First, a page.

Originally Posted by Pragma
Good point, but...
I also would add that I am talking about the next 10 years. My point was largely based on the assumption that most PhD programs have remained relatively stable in keeping small class sizes. Many PsyD programs graduate 50-100 people per year, from what I have heard.
Thus, aside from non-match, non-accredited internships (which don't matter for state licensure) that are not accounted for by the numbers you provided, there is a big discrepency in rate of growth. I guess I have not crunched the numbers, but it seems to me that in 10 years we might see a heavy proportion of PsyDs in our field if current trends continue. Probably a large enough group of people to prevent any kind of change to the meaning of a PsyD degree.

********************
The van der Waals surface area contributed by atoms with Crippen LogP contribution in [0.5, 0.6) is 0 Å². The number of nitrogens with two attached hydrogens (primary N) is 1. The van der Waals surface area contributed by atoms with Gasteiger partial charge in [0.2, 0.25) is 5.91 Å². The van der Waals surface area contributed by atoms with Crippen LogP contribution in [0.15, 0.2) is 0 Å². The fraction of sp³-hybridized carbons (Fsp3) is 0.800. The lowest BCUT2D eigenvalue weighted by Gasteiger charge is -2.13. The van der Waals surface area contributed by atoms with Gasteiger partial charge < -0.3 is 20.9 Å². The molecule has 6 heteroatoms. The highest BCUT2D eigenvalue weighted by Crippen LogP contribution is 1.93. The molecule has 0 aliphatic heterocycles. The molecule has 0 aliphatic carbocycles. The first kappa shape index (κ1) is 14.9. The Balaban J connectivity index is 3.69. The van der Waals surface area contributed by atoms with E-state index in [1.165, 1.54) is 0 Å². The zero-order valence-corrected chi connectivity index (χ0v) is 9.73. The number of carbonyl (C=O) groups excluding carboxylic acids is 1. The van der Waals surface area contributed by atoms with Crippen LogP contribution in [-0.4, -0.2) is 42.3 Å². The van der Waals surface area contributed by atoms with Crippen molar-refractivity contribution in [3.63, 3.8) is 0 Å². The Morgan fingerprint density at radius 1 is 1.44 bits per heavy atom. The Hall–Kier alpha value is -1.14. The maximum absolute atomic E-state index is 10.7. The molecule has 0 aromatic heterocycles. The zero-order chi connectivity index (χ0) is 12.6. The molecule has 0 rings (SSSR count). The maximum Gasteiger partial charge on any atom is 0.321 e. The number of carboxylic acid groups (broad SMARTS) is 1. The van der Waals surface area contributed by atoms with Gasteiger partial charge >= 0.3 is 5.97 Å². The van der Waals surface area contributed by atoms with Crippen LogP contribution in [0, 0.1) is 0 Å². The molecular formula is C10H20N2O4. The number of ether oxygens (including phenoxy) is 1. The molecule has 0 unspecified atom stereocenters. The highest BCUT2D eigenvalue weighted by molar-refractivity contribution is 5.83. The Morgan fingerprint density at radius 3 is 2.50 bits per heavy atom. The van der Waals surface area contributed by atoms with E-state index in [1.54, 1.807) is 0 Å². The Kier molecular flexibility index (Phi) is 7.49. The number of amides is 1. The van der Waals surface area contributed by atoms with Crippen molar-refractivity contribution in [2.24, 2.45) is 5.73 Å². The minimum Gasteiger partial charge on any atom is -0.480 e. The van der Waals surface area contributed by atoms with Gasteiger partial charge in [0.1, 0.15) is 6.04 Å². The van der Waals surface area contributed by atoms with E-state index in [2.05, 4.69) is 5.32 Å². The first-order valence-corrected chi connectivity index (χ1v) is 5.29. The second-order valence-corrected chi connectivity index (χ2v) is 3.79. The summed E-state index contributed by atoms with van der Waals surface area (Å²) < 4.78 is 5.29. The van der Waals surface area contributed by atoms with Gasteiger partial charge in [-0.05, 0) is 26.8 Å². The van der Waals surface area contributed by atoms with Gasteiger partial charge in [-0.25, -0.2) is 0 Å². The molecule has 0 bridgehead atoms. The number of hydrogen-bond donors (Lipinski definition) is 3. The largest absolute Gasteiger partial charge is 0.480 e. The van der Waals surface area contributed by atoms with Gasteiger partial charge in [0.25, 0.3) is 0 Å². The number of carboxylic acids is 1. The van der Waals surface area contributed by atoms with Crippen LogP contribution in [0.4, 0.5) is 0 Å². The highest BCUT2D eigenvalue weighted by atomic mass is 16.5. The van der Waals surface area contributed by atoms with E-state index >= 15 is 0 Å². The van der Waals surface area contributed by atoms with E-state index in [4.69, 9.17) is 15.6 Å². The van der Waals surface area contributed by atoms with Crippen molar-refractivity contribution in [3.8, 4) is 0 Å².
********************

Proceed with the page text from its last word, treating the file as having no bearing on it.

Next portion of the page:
It's like an epidemiology study.
That's what kids who go to good PsyD programs hate. Take the total students put out per year by the 15 or so good programs and that is eaten up by just 1 FSP with an enrollment of like 150 people.